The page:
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The evolving state of Indian states

LiveMint logoLiveMint 11-06-2017 Narayan Ramachandran

A quiet revolution with respect to Centre-state finances is upon the Indian Union.

The well-known recommendation from the 14th Finance Commission to devolve more taxes to the states combined with a rationalization of centrally sponsored schemes and the imminent introduction of the goods and services tax (GST) will result in a gradual but significant change in the relative finances of states and Centre.

According to the Reserve Bank of India (RBI), even as the fiscal position at the Centre remains stable (Central budget deficit for 2017-18 pegged at 3.2% of gross domestic product), there has been a marked deterioration in the gross fiscal deficit of states taken as an average (over 3% of GDP in 2015-16 and 2016-17 relative to an earlier five-year average of 2.5%). The figure for 2016-17 is not finalized yet but could be as high as a deficit of 3.4%. Fortunately, the revenue deficit at the aggregate state-level remains close to zero (-0.1% of GDP for 2016-17). Revenue expenditure of the states has risen sharply in recent years with greater financial devolution and increased expenditure. In aggregate, the states spend about 30% more than the Centre. This gap will further increase with GST. Despite the increase in magnitudes, the categories and priority of state expenditures have not changed materially. State revenue expenditure is concentrated on education, health and rural development.

In most states, the single largest item is debt service (average of 21% for all states) followed by education (average of 15%) for all states. Debt service is widely variant between states with Punjab and West Bengal spending significantly more than Bihar and Madhya Pradesh. One reason for the increase in state fiscal deficit (approximately 0.6% addition to the aggregate fiscal deficit comes from this) is the issue of bonds under the Ujwal Discom Assurance Yojana (UDAY) scheme—a state-led bailout for state-owned power distribution entities.

Revenue receipts for states have grown faster than the Centre because of greater transfer from the Centre and because the principal source of state revenues is consumption tax (sales and excise tax), which has a wider footprint than income tax. Under the principles agreed upon for GST, states will be protected for a period of five years on their own revenue (both at the start and ensuring 14% growth each year). This has added complexity to the GST regime—one nation, one tax has become one nation, three types (Central goods and services tax, state goods and services tax, integrated goods and services tax), eight tax rates.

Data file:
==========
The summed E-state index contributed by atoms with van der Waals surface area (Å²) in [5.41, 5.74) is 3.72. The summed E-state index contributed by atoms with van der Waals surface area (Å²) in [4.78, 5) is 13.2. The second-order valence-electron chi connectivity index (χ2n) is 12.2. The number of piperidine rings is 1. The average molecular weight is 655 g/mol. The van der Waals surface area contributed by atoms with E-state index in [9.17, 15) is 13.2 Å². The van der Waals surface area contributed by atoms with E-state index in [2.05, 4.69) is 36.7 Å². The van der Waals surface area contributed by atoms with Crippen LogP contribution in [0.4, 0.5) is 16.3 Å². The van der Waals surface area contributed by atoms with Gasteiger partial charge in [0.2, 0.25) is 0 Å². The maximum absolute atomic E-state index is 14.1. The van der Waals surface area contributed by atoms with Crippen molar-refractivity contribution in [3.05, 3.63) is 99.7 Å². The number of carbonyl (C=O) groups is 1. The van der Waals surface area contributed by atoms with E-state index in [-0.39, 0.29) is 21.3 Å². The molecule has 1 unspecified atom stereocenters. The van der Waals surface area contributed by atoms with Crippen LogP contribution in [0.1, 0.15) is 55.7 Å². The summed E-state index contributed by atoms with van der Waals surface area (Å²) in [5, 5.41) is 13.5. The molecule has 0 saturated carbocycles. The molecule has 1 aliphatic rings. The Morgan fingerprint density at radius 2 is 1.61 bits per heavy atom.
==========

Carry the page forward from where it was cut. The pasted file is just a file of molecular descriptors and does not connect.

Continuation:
The revenue protection for states could result in a greater transfer between Centre and states in the first five years, if the rate of nominal GDP growth of the Centre is lower than 14%, as is rather likely. On the expenditure side, states may see a dramatic increase in the wage bill if they follow the lead of the 7th Pay Commission that increased the Central wage bill by 23%. Several states are in the advanced stage of discussions related to their own pay commissions. Bihar has already adopted a 13-15% increase while Gujarat has accepted a whopping 124% increase to its fixed pay employees. Karnataka, Maharashtra, Tamil Nadu and many other states will likely follow in coming months with retroactive effect from 1 April.

Where do we go from here?

India remains consumption obsessed at the level of states—consumption taxes raised are ploughed into government consumption (wages). With states operating at border-line revenue deficit levels and a significant part of expenditure going to debt service, capital expenditures are likely to remain modest and constrained. Debt is being raised to deal with revenue deficits in states like Punjab and in all states to fund past liabilities of power discoms. Investment in the future through the building of schools, irrigation projects, affordable housing, roads and district hospitals will remain hostage to the poor debt sustainability of states. Farm loan waivers add another item of stress on state budgets. Fulfilling a poll promise, Uttar Pradesh chief minister Yogi Adityanath, announced a farm waiver for loans below Rs1 lakh. On an annual state budget base of about Rs3.5 trillion this will represent a write-off of about Rs35,000 crore or 10%. If, as announced, this is financed by issuing specific bonds, there will be a material increase to the debt service bill because of the waiver. Farmers from Maharashtra and Tamil Nadu are clamouring for a similar waiver (as an aside, this “culture of periodically waiving farm loans” has had a significant impact on collections in the micro-finance sector after demonetization. As a consequence, the micro-finance sector is likely to see non-performing assets of over Rs5,000 crore in 2017-18).

Each state will have to evolve a different path based on its topography, its business mix and its initial financial position. States that are constrained by both current and future resources, like Kerala, Punjab and West Bengal, will have to fundamentally rethink their economic model. Other states like Madhya Pradesh or Odisha, where debt burdens are low, could choose to invest wisely for the future. All states will need to focus on widening their tax base, reducing leakage and prioritizing their wage bill (police force versus other forms of inspection for instance).

P.S. “Adjust the microcosm and the macrocosm will adjust for you. It is like the hydrostatic paradox, one drop of water can balance the universe,” said Swami Vivekananda.

Narayan Ramachandran is chairman, InKlude Labs. Read Narayan’s Mint columns at

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